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Guide to the Jack G. Shaheen Papers TAM.535

Tamiment Library and Robert F. Wagner Labor Archive
Elmer Holmes Bobst Library
70 Washington Square South
10th Floor
New York, NY 10012
(212) 998-2630
tamiment.wagner@nyu.edu


Tamiment Library and Robert F. Wagner Labor Archives

Collection processed by Megan O'Shea and Samantha Houck

This finding aid was produced using ArchivesSpace on August 21, 2017
Finding aid written in English using Describing Archives: A Content Standard

Administrative Information

Custodial History

Roughly 73 linear feet of video recordings (VHS cassettes and DVDs) and films were separated from the paper materials in 2011 and a video collection (VIDEOS.015) was created for these materials. In 2015, the VHS cassettes and DVDs were deaccessioned from the collection and sent to the Hagop Kevorkian Center for Near Eastern Studies and the Asian/Pacific/American Institute at NYU. Commercially available titles were returned to the Tamiment Library and reincorporated into the collection in June 2017.

Conditions Governing Access

Open to users without restriction.

Conditions Governing Use

Any rights (including copyright and related rights to publicity and privacy) held by Jack G. Shaheen, the creator of this collection, were transferred to New York University in February 2010 by Shaheen. Permission to publish or reproduce materials in this collection must be secured from the Tamiment Library.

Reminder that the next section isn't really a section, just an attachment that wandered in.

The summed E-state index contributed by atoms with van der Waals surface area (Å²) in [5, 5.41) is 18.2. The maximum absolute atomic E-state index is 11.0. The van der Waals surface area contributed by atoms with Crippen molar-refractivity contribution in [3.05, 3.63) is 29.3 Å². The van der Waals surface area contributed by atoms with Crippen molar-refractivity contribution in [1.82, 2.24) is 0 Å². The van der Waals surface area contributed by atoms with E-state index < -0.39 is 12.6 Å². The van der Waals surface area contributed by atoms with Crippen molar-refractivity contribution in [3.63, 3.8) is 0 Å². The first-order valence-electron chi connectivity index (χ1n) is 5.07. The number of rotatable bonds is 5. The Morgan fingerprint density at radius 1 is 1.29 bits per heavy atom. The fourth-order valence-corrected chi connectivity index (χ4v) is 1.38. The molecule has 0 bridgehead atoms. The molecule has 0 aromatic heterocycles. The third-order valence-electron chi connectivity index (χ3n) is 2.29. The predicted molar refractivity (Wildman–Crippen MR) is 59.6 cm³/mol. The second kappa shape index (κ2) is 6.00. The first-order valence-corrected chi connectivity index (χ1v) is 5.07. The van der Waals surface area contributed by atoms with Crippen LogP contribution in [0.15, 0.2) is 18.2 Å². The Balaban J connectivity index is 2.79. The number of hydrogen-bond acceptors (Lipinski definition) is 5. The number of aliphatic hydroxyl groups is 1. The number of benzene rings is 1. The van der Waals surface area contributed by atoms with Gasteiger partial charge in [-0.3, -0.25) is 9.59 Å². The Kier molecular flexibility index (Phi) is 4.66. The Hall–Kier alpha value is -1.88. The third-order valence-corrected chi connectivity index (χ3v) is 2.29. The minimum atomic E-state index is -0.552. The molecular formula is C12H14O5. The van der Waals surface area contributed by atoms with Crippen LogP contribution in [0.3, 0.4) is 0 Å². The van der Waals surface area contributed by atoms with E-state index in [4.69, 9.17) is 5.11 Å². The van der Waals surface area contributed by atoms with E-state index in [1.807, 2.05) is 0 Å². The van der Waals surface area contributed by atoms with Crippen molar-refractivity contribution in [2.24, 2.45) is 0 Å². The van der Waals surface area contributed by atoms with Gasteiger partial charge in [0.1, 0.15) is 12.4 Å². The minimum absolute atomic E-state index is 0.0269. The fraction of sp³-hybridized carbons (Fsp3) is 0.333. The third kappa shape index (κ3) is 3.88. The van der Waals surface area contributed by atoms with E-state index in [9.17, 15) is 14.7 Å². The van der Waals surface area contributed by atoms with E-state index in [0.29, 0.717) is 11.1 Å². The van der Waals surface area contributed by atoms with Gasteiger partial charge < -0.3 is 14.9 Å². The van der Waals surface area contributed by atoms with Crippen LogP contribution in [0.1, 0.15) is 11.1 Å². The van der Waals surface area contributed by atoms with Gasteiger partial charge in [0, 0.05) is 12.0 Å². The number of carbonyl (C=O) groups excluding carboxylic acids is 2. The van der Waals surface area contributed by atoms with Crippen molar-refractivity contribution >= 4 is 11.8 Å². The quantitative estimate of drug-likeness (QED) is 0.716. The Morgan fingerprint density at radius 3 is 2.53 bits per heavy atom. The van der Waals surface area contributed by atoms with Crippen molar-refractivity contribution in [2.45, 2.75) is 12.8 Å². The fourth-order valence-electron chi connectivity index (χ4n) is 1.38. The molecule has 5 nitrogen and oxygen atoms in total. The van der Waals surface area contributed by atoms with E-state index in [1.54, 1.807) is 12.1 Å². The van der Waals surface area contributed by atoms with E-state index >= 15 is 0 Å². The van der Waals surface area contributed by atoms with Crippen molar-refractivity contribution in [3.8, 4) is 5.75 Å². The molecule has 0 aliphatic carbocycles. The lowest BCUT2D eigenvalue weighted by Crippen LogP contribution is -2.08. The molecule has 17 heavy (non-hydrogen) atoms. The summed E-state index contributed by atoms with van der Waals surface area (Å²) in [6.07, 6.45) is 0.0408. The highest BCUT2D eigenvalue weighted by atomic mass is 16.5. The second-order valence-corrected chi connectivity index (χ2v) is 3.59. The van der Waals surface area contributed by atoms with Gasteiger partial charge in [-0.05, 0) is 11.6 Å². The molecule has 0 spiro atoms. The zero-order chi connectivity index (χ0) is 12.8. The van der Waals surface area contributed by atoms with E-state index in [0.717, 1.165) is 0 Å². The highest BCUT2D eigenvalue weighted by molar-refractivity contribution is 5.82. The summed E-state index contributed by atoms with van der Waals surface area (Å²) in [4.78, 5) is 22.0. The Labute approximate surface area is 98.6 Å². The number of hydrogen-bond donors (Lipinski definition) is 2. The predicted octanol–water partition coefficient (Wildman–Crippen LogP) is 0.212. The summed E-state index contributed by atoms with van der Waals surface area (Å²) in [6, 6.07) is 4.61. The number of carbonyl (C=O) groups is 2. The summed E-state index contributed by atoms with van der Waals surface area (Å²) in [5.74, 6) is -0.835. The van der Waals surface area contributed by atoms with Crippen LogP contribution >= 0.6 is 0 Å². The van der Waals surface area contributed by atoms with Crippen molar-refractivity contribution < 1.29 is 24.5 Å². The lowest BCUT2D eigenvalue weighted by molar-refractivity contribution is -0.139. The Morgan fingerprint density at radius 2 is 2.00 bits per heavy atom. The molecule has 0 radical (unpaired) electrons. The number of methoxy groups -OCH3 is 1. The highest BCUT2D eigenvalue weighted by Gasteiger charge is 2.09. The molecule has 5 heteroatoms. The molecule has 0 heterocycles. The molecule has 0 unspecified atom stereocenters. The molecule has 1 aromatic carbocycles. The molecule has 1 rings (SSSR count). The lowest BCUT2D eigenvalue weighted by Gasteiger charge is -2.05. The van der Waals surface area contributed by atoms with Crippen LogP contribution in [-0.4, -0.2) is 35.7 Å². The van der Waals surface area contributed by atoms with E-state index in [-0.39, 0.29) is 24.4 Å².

Preferred Citation

Identification of item, date; Jack G. Shaheen Papers; TAM 535; box number; folder number; OR electronic record identifier; Tamiment Library/Robert F. Wagner Labor Archives, New York University.

Separated Materials

Materials received as part of accession 2012.002 were separated from the collection and a non-print poster collection was created for them. These materials were not arranged or described and were reincorporated into the collection in June 2017. Roughly 73 linear feet of video recordings (VHS cassettes and DVDs) and films were separated from the paper materials in 2011 and a video collection (VIDEOS.015) was created for these materials. In 2015, the VHS cassettes and DVDs were deaccessioned from the collection and sent to the Hagop Kevorkian Center for Near Eastern Studies and the Asian/Pacific/American Institute at NYU. Commercially available titles were returned to the Tamiment Library and reincorporated into the collection in June 2017. 16 linear feet of books were separated from the collection and added to the Bobst Library’s general collection in June 2017. Material protected under attorney work-product doctrine was removed from the collection and returned to the donor in June 2017.

Audiovisual Access Policies and Procedures